Alexander W. Brewster (1796-1851)
Brewster was one of the original incorporators and was the first person
buried in Erie Cemetery. in his early years he taught at the log
house at 7th and Holland, and later at the Erie Academy. A prominent
merchant and manufacturer, he was elected sheriff in 1828 and burgess
of Erie in 1849. The old Brewster Home built in 1823 and refurbished
by Erie Insurance in 1984, stands beautifully today on East 5th between
Holland and French.
William Himrod Sr. (1791-1870)
Himrod came to Erie in 1810 and worked as a carpenter and joiner until
1840. At that time, he became involved in the establishment of a stove,
agricultural implement and engine manufacturing works of Johnson, Himrod & Co.,
a business which ultimately developed into the Chicago and Erie Stove
Works and the Erie City Iron Works. He was one of the city fire wardens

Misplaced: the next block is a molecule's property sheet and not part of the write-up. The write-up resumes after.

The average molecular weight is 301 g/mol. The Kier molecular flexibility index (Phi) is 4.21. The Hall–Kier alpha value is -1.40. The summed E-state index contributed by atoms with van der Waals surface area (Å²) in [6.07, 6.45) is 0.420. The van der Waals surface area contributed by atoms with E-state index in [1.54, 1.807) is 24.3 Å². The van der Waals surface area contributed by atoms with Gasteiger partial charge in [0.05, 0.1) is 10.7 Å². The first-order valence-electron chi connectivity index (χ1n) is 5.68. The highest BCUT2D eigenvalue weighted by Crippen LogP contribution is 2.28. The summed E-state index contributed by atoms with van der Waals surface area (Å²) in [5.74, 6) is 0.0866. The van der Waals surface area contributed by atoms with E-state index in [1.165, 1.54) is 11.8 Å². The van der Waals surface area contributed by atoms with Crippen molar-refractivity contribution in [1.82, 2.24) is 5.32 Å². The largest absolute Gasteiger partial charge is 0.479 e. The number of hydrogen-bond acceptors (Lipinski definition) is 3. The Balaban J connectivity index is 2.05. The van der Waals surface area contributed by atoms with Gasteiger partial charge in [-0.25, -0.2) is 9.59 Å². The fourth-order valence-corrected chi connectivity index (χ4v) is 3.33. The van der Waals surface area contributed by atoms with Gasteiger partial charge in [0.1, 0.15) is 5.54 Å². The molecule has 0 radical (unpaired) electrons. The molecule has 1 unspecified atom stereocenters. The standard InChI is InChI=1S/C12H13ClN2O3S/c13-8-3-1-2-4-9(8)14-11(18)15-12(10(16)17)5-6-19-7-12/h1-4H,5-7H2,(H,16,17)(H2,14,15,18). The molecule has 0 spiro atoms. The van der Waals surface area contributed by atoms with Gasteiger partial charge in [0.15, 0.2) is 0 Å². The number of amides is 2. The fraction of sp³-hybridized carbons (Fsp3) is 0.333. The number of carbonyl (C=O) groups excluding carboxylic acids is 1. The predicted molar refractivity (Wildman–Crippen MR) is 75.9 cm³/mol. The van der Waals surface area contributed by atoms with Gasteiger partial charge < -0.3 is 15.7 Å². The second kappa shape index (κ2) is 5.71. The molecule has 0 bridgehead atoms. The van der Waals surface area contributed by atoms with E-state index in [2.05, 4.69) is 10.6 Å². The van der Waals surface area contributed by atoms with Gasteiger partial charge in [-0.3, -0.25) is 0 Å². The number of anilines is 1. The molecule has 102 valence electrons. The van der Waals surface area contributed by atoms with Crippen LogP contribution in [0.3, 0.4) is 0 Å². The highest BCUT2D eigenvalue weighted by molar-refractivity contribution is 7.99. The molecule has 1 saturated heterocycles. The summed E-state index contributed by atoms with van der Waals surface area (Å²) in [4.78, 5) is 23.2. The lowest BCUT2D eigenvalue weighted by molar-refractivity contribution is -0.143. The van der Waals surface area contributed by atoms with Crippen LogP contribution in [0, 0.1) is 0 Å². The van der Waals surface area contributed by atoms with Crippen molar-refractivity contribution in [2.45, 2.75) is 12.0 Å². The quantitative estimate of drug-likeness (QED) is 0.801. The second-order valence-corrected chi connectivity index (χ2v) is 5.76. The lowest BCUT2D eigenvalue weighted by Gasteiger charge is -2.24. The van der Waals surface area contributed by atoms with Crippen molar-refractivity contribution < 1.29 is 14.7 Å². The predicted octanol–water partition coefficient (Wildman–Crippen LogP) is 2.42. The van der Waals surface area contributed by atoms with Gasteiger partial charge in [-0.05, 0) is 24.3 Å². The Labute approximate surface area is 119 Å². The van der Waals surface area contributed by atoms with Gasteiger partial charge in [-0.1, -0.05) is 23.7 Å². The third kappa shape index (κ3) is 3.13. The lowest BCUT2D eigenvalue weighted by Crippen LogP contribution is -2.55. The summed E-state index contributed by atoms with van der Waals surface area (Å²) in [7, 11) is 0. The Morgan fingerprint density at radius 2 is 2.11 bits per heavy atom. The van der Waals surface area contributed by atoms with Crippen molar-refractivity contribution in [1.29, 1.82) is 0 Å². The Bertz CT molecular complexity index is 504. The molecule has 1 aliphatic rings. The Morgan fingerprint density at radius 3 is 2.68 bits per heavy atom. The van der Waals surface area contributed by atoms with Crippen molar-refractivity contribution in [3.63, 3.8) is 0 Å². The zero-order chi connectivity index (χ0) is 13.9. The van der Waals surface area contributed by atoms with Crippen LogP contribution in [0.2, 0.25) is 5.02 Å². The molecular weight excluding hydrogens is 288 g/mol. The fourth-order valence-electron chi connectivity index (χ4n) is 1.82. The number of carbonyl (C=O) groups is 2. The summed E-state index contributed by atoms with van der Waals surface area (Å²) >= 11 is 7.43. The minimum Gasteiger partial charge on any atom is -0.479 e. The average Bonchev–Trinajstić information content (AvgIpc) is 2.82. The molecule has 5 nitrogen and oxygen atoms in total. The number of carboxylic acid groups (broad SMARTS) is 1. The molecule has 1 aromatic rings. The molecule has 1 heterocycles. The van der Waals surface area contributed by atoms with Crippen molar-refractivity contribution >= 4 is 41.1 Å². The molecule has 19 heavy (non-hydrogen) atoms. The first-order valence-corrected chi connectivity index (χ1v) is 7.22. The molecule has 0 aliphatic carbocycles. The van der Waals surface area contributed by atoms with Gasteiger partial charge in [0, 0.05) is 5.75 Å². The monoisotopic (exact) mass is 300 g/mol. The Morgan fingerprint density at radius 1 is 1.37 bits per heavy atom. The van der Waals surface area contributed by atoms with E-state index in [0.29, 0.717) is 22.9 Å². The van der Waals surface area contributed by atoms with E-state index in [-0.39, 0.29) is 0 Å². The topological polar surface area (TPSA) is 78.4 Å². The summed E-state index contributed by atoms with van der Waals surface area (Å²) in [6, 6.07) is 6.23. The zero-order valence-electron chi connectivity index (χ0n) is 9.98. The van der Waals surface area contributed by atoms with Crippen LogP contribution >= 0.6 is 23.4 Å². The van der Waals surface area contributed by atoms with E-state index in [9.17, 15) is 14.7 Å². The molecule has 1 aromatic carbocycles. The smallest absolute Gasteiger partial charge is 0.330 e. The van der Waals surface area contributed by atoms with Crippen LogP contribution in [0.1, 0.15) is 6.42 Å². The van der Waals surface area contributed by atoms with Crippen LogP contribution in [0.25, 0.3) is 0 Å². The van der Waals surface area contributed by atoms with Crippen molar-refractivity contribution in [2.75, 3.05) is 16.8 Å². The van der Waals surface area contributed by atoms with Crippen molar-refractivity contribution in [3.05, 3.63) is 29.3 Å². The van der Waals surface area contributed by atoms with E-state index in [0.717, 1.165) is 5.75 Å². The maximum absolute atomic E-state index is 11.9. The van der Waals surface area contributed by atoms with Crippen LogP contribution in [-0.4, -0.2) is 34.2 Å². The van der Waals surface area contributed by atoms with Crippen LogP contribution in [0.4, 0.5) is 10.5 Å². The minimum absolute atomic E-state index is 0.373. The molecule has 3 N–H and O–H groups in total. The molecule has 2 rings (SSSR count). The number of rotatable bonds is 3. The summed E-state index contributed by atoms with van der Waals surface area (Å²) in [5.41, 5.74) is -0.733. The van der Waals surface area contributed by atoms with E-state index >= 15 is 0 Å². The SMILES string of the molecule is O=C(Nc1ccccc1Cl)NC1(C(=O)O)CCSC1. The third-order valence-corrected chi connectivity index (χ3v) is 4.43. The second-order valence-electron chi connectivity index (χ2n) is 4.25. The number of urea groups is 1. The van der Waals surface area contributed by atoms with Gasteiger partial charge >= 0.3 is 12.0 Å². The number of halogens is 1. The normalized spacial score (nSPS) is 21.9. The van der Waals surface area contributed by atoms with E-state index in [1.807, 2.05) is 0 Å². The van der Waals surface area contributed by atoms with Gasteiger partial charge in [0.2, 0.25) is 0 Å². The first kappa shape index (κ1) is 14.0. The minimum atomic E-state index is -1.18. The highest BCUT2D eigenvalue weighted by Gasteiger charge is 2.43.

in 1853; a member of the common council in 1856-7; a director in the
branch U.S. bank; and one of the incorporators of the Erie Cemetery.
He provided a shelter for fugitive slaves and founded, at his own expense,
The Himrod Mission Sunday-School, to provide Bible education to African
Americans. He served as its supervisor until he died when his son,
William Jr., succeeded him. The first monument in Erie Cemetery was
erected at Himrod's grave.
Thomas Forster (1762-1836)
Born near Harrisburg, he served in the Revolution and was a colonel
of volunteers during Whiskey Rebellion and also served as captain in
the War of 1812. Forster was a collector for the Port of Erie (1799-1836),
and was the originator of the Erie and Waterford Turnpike.
Sarah A. Reed (1838-1934)
Reed is the great-granddaughter of Erie's first settlers, Colonel Seth